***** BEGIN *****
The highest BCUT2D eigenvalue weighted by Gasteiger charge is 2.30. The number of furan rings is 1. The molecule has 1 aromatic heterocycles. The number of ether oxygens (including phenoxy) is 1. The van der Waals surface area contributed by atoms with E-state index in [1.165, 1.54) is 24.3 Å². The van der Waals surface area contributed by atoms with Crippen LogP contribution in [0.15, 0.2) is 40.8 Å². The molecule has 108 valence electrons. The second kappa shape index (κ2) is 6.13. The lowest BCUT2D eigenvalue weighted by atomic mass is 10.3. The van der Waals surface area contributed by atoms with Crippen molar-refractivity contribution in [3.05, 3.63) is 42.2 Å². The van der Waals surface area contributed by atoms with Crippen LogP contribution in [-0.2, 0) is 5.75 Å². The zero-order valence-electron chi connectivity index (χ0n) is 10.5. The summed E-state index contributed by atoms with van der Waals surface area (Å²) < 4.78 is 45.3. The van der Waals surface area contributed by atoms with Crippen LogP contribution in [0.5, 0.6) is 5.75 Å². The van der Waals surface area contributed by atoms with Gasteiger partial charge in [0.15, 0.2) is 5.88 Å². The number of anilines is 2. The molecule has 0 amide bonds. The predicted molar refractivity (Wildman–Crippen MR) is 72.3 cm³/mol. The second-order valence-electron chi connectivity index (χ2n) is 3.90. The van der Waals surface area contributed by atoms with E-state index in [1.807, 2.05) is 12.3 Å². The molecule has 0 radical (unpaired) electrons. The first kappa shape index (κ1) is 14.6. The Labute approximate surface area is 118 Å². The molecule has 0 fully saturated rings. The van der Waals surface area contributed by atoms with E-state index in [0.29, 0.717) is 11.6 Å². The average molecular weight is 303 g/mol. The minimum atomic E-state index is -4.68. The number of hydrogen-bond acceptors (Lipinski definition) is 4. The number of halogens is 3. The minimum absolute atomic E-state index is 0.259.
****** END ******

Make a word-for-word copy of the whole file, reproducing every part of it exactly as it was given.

The highest BCUT2D eigenvalue weighted by Gasteiger charge is 2.30. The number of furan rings is 1. The molecule has 1 aromatic heterocycles. The number of ether oxygens (including phenoxy) is 1. The van der Waals surface area contributed by atoms with E-state index in [1.165, 1.54) is 24.3 Å². The van der Waals surface area contributed by atoms with Crippen LogP contribution in [0.15, 0.2) is 40.8 Å². The molecule has 108 valence electrons. The second kappa shape index (κ2) is 6.13. The lowest BCUT2D eigenvalue weighted by atomic mass is 10.3. The van der Waals surface area contributed by atoms with Crippen molar-refractivity contribution in [3.05, 3.63) is 42.2 Å². The van der Waals surface area contributed by atoms with Crippen LogP contribution in [-0.2, 0) is 5.75 Å². The zero-order valence-electron chi connectivity index (χ0n) is 10.5. The summed E-state index contributed by atoms with van der Waals surface area (Å²) < 4.78 is 45.3. The van der Waals surface area contributed by atoms with Crippen LogP contribution in [0.5, 0.6) is 5.75 Å². The van der Waals surface area contributed by atoms with Gasteiger partial charge in [0.15, 0.2) is 5.88 Å². The number of anilines is 2. The molecule has 0 amide bonds. The predicted molar refractivity (Wildman–Crippen MR) is 72.3 cm³/mol. The second-order valence-electron chi connectivity index (χ2n) is 3.90. The van der Waals surface area contributed by atoms with E-state index in [1.807, 2.05) is 12.3 Å². The molecule has 0 radical (unpaired) electrons. The first kappa shape index (κ1) is 14.6. The Labute approximate surface area is 118 Å². The molecule has 0 fully saturated rings. The van der Waals surface area contributed by atoms with E-state index in [0.29, 0.717) is 11.6 Å². The average molecular weight is 303 g/mol. The minimum atomic E-state index is -4.68. The number of hydrogen-bond acceptors (Lipinski definition) is 4. The number of halogens is 3. The minimum absolute atomic E-state index is 0.259.